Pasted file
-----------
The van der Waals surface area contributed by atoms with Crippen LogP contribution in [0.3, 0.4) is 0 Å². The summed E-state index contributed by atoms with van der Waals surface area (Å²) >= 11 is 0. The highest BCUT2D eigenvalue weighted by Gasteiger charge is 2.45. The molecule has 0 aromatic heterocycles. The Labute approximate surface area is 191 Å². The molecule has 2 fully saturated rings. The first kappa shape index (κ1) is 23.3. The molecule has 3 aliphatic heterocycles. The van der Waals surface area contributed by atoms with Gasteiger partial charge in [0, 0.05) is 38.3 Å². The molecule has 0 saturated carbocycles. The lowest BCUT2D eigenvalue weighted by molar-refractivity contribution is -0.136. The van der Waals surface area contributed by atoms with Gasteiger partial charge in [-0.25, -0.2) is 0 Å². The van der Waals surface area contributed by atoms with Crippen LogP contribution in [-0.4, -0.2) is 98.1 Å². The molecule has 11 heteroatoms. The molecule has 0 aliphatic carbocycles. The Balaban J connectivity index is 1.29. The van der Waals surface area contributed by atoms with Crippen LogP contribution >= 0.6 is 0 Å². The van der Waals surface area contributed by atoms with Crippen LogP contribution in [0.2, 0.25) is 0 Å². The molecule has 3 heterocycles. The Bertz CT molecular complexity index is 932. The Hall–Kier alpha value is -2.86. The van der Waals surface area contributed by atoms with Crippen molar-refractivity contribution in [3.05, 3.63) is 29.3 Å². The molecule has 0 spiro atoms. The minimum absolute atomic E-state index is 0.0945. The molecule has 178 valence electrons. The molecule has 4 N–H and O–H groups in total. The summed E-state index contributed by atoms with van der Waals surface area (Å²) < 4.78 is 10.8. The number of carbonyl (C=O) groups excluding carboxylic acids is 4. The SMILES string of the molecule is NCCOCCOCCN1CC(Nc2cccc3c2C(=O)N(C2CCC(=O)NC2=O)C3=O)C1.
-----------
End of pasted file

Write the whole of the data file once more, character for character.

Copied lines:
The van der Waals surface area contributed by atoms with Crippen LogP contribution in [0.3, 0.4) is 0 Å². The summed E-state index contributed by atoms with van der Waals surface area (Å²) >= 11 is 0. The highest BCUT2D eigenvalue weighted by Gasteiger charge is 2.45. The molecule has 0 aromatic heterocycles. The Labute approximate surface area is 191 Å². The molecule has 2 fully saturated rings. The first kappa shape index (κ1) is 23.3. The molecule has 3 aliphatic heterocycles. The van der Waals surface area contributed by atoms with Gasteiger partial charge in [0, 0.05) is 38.3 Å². The molecule has 0 saturated carbocycles. The lowest BCUT2D eigenvalue weighted by molar-refractivity contribution is -0.136. The van der Waals surface area contributed by atoms with Gasteiger partial charge in [-0.25, -0.2) is 0 Å². The van der Waals surface area contributed by atoms with Crippen LogP contribution in [-0.4, -0.2) is 98.1 Å². The molecule has 11 heteroatoms. The molecule has 0 aliphatic carbocycles. The Balaban J connectivity index is 1.29. The van der Waals surface area contributed by atoms with Crippen LogP contribution >= 0.6 is 0 Å². The van der Waals surface area contributed by atoms with Crippen LogP contribution in [0.2, 0.25) is 0 Å². The molecule has 3 heterocycles. The Bertz CT molecular complexity index is 932. The Hall–Kier alpha value is -2.86. The van der Waals surface area contributed by atoms with Crippen molar-refractivity contribution in [3.05, 3.63) is 29.3 Å². The molecule has 0 spiro atoms. The minimum absolute atomic E-state index is 0.0945. The molecule has 178 valence electrons. The molecule has 4 N–H and O–H groups in total. The summed E-state index contributed by atoms with van der Waals surface area (Å²) < 4.78 is 10.8. The number of carbonyl (C=O) groups excluding carboxylic acids is 4. The SMILES string of the molecule is NCCOCCOCCN1CC(Nc2cccc3c2C(=O)N(C2CCC(=O)NC2=O)C3=O)C1.